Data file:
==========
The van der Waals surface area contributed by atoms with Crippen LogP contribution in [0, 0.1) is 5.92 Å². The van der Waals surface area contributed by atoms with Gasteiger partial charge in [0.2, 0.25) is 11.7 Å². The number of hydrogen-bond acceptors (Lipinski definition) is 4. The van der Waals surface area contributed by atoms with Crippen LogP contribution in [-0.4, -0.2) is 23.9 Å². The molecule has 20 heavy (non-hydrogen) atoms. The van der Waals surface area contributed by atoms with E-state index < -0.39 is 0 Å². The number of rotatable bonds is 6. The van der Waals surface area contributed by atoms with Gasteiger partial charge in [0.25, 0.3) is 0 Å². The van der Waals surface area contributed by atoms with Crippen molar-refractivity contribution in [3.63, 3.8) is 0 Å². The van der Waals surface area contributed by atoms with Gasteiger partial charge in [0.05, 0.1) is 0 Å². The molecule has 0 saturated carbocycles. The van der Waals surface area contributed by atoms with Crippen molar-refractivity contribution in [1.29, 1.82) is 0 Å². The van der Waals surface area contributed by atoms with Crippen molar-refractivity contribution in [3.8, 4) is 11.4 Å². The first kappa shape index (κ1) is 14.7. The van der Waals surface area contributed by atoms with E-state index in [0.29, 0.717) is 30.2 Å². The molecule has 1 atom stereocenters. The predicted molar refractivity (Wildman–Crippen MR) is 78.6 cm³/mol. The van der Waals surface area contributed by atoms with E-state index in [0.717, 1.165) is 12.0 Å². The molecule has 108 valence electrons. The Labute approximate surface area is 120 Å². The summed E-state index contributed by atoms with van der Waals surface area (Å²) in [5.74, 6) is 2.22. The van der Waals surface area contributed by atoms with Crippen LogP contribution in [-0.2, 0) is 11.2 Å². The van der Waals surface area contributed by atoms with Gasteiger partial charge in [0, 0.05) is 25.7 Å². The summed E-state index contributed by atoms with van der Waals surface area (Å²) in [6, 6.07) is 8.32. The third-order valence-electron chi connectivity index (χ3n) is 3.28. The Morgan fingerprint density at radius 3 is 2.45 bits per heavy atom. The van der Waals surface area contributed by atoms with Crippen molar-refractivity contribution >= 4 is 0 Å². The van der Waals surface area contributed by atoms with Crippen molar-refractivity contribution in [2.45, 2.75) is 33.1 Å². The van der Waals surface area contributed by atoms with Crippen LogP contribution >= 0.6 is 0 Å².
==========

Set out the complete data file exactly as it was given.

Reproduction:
The van der Waals surface area contributed by atoms with Crippen LogP contribution in [0, 0.1) is 5.92 Å². The van der Waals surface area contributed by atoms with Gasteiger partial charge in [0.2, 0.25) is 11.7 Å². The number of hydrogen-bond acceptors (Lipinski definition) is 4. The van der Waals surface area contributed by atoms with Crippen LogP contribution in [-0.4, -0.2) is 23.9 Å². The molecule has 20 heavy (non-hydrogen) atoms. The van der Waals surface area contributed by atoms with E-state index < -0.39 is 0 Å². The number of rotatable bonds is 6. The van der Waals surface area contributed by atoms with Gasteiger partial charge in [0.25, 0.3) is 0 Å². The van der Waals surface area contributed by atoms with Crippen molar-refractivity contribution in [3.63, 3.8) is 0 Å². The van der Waals surface area contributed by atoms with Gasteiger partial charge in [0.05, 0.1) is 0 Å². The molecule has 0 saturated carbocycles. The van der Waals surface area contributed by atoms with Crippen molar-refractivity contribution in [1.29, 1.82) is 0 Å². The van der Waals surface area contributed by atoms with Crippen molar-refractivity contribution in [3.8, 4) is 11.4 Å². The first kappa shape index (κ1) is 14.7. The van der Waals surface area contributed by atoms with E-state index in [0.29, 0.717) is 30.2 Å². The molecule has 1 atom stereocenters. The predicted molar refractivity (Wildman–Crippen MR) is 78.6 cm³/mol. The van der Waals surface area contributed by atoms with E-state index in [0.717, 1.165) is 12.0 Å². The molecule has 108 valence electrons. The Labute approximate surface area is 120 Å². The summed E-state index contributed by atoms with van der Waals surface area (Å²) in [5.74, 6) is 2.22. The van der Waals surface area contributed by atoms with Crippen LogP contribution in [-0.2, 0) is 11.2 Å². The van der Waals surface area contributed by atoms with Gasteiger partial charge in [0, 0.05) is 25.7 Å². The summed E-state index contributed by atoms with van der Waals surface area (Å²) in [6, 6.07) is 8.32. The third-order valence-electron chi connectivity index (χ3n) is 3.28. The Morgan fingerprint density at radius 3 is 2.45 bits per heavy atom. The van der Waals surface area contributed by atoms with Crippen molar-refractivity contribution >= 4 is 0 Å². The van der Waals surface area contributed by atoms with Crippen molar-refractivity contribution in [2.45, 2.75) is 33.1 Å². The van der Waals surface area contributed by atoms with Crippen LogP contribution >= 0.6 is 0 Å².